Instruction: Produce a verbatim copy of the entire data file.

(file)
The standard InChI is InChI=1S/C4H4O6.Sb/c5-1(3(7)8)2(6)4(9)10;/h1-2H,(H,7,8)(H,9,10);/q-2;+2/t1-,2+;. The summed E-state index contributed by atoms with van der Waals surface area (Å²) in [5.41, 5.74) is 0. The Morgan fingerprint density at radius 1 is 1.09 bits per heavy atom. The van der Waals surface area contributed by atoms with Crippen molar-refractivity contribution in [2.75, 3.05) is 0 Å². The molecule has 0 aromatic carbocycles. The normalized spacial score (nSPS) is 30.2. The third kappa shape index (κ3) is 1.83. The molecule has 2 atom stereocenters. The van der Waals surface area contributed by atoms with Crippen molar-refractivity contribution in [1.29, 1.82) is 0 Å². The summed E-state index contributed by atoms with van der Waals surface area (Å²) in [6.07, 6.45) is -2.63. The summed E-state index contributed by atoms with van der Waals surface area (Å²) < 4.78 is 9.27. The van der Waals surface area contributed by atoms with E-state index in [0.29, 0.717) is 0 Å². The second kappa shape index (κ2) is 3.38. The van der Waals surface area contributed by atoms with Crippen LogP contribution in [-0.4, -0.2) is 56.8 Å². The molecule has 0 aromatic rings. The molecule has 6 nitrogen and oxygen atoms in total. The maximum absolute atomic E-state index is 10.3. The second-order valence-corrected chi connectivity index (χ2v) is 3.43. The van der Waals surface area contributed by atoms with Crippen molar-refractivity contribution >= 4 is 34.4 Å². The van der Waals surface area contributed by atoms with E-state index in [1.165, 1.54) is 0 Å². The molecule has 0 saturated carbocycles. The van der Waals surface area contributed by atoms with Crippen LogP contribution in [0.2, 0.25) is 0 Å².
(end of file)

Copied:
The standard InChI is InChI=1S/C4H4O6.Sb/c5-1(3(7)8)2(6)4(9)10;/h1-2H,(H,7,8)(H,9,10);/q-2;+2/t1-,2+;. The summed E-state index contributed by atoms with van der Waals surface area (Å²) in [5.41, 5.74) is 0. The Morgan fingerprint density at radius 1 is 1.09 bits per heavy atom. The van der Waals surface area contributed by atoms with Crippen molar-refractivity contribution in [2.75, 3.05) is 0 Å². The molecule has 0 aromatic carbocycles. The normalized spacial score (nSPS) is 30.2. The third kappa shape index (κ3) is 1.83. The molecule has 2 atom stereocenters. The van der Waals surface area contributed by atoms with Crippen molar-refractivity contribution in [1.29, 1.82) is 0 Å². The summed E-state index contributed by atoms with van der Waals surface area (Å²) in [6.07, 6.45) is -2.63. The summed E-state index contributed by atoms with van der Waals surface area (Å²) < 4.78 is 9.27. The van der Waals surface area contributed by atoms with E-state index in [0.29, 0.717) is 0 Å². The second kappa shape index (κ2) is 3.38. The van der Waals surface area contributed by atoms with Crippen LogP contribution in [-0.4, -0.2) is 56.8 Å². The molecule has 0 aromatic rings. The molecule has 6 nitrogen and oxygen atoms in total. The maximum absolute atomic E-state index is 10.3. The second-order valence-corrected chi connectivity index (χ2v) is 3.43. The van der Waals surface area contributed by atoms with Crippen molar-refractivity contribution >= 4 is 34.4 Å². The van der Waals surface area contributed by atoms with E-state index in [1.165, 1.54) is 0 Å². The molecule has 0 saturated carbocycles. The van der Waals surface area contributed by atoms with Crippen LogP contribution in [0.2, 0.25) is 0 Å².